Monday, December 29, 2008

what bus?

one of my boys had one of those never-again experiences with a National Express bus driver back from London before Christmas, so I checked on the complaints procedure and whacked one in.

fourteen days later, and still nothing, I thought I'd do some delving, and came across this.

UK and US unions call for investigation at National Express Group amid resignation of Chairman David Ross

so I don't think I'll be wasting any more time with procedures.

Friday, December 26, 2008

You deserve to be happy

says who?

the militant be-happy hitlers trot it out at every opportunity. it's the kneejerk there-there hankie-proffering accompaniment to any emotional knock-back of the he/she dumped me why o why my life is over kind. it amplifies the less convincing, patently untrue "Everything's going to be alright", and imbues the miserable with a momentarily distracting sense of moral outrage: my fundamental right to happiness has been infringed. it's illegal! who can I sue?

simple answer: Thomas Jefferson - he who in 1776 promoted "Life, liberty, and the pursuit of happiness" as top three of the "inalienable rights" of man in the United States Declaration of Independence. Jefferson, however, was actually paraphrasing John Locke, whose 'Two Treatises of Government' were approved in Virginia only a few days before the Second Continental Congress, but whose own top three were, actually, "life, liberty, and estate". clearly, the Locke route would have precipitated much less self-indulgent misery down the years: estate (property), after all, can be acquired, with money - something we can all understand - whereas Money Can't Buy Me Love (=happiness).


mumbling nitpickers have pointed out that the right to pursue happiness isn't quite the same as the right to be happy - but as this comes into the same category of bar-room banter surrounding American creation myths as the perennial to-ing and fro-ing about the right to bear arms, it's really not worth getting into a lather over.

Jefferson, of course, was naïve to imagine that something so nebulous as the right to 'happiness' could be included in the welcome package at the birth of a nation - although such apparent naïveté perhaps masks a less smiley-faced political agenda: the late eighteenth century was after all a period bursting with Utopian as well as Revolutionary ideas, and what could have been more populist, at such a time, than to propose hitching the impossible to the contentious and stamping all three together under the imprimatur of constitutional legislation. (the French - doyen of the European Revolutionary Age - pointedly omitted le bonheur from their own top triad of liberté, égalité, and fraternité.)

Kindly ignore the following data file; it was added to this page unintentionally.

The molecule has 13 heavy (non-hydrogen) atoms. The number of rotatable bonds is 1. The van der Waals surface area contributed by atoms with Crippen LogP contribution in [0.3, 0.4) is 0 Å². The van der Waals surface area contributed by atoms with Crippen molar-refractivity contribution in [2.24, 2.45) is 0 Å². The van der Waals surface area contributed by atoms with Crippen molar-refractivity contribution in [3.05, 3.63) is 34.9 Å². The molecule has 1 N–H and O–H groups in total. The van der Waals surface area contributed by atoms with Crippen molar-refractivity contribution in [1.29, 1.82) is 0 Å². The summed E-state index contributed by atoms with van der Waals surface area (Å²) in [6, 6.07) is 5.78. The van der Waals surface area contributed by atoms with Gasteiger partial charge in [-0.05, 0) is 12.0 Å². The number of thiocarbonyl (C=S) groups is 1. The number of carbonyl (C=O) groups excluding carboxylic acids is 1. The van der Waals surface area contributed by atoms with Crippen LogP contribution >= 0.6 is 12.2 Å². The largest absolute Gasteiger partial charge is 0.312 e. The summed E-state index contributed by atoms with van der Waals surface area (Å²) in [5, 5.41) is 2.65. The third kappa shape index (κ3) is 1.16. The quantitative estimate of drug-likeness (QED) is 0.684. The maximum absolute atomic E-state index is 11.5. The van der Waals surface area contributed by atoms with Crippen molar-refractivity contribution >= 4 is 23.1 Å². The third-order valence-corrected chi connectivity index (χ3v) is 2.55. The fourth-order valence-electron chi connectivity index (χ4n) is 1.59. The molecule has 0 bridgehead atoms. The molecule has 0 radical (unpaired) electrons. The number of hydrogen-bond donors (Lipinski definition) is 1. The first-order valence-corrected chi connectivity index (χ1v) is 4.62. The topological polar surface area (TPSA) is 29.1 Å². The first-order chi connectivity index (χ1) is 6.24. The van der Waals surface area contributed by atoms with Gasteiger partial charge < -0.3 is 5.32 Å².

what's done is done, and the consequence of such flimflammery is that we are obliged now to listen to the brattish bawling of that righteous legion of jilted, dumped, double-crossed, shafted and like so totally pissed off people who genuinely believe, poor dears, that they have been cheated of their right to be happy.

I could have been a contender! boo-hoo.

the truth is, we barely have the right to breathe, let alone to act freely, without acquiescing to the implicit contingencies of those rights: the terms of these freedoms are going to appear either reasonable or tyrannical depending on your point of view. we might, for instance, consider that we have the 'right' to roam wherever we like, do whatever we like, whenever we like, take whatever we want, in whatever circumstances we discover it, and we might believe that property is theft, that the stress should be on the commonality of the common wealth, and that authority is definitively synonymous with oppression. or we might believe that the health of the body politic is only maintained at the expense of a defined set of legally enforceable limitations of such 'rights', that the price of such social must-haves as universal franchise, free education and health care, the 'right' to free expression of our opinions and religious foibles, freedom from want and hunger and the depredations of pirates and highwaymen and teenagers in hoodies is a fractional tax on our behaviour as well as our income - that liberty, in other words, is not a given absolute, but a relative condition, something that only exists in relation to other things like social responsibility, self-scrutiny, and vigilance.